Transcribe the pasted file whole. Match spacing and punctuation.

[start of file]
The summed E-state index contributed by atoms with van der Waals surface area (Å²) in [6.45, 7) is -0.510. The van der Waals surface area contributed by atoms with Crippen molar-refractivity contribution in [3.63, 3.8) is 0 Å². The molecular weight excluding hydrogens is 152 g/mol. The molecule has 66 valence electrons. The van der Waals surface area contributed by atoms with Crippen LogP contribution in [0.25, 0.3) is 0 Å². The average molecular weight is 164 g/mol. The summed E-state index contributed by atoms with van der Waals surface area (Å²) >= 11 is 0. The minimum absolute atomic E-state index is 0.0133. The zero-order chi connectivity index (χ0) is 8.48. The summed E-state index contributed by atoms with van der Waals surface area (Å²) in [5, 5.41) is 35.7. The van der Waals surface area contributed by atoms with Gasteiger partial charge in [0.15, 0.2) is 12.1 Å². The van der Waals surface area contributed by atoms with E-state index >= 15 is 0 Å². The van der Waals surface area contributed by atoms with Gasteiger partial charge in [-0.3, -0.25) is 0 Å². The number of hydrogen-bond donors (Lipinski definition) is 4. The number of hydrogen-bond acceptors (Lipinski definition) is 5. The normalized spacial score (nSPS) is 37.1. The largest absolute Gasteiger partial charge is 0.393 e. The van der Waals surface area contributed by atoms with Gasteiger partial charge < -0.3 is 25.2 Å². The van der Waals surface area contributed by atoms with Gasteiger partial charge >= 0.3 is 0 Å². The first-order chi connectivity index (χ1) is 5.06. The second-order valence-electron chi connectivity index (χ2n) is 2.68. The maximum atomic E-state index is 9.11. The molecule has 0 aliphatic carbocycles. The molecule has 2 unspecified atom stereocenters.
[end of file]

The summed E-state index contributed by atoms with van der Waals surface area (Å²) in [6.45, 7) is -0.510. The van der Waals surface area contributed by atoms with Crippen molar-refractivity contribution in [3.63, 3.8) is 0 Å². The molecular weight excluding hydrogens is 152 g/mol. The molecule has 66 valence electrons. The van der Waals surface area contributed by atoms with Crippen LogP contribution in [0.25, 0.3) is 0 Å². The average molecular weight is 164 g/mol. The summed E-state index contributed by atoms with van der Waals surface area (Å²) >= 11 is 0. The minimum absolute atomic E-state index is 0.0133. The zero-order chi connectivity index (χ0) is 8.48. The summed E-state index contributed by atoms with van der Waals surface area (Å²) in [5, 5.41) is 35.7. The van der Waals surface area contributed by atoms with Gasteiger partial charge in [0.15, 0.2) is 12.1 Å². The van der Waals surface area contributed by atoms with E-state index >= 15 is 0 Å². The van der Waals surface area contributed by atoms with Gasteiger partial charge in [-0.3, -0.25) is 0 Å². The number of hydrogen-bond donors (Lipinski definition) is 4. The number of hydrogen-bond acceptors (Lipinski definition) is 5. The normalized spacial score (nSPS) is 37.1. The largest absolute Gasteiger partial charge is 0.393 e. The van der Waals surface area contributed by atoms with Gasteiger partial charge < -0.3 is 25.2 Å². The van der Waals surface area contributed by atoms with Gasteiger partial charge >= 0.3 is 0 Å². The first-order chi connectivity index (χ1) is 5.06. The second-order valence-electron chi connectivity index (χ2n) is 2.68. The maximum atomic E-state index is 9.11. The molecule has 0 aliphatic carbocycles. The molecule has 2 unspecified atom stereocenters.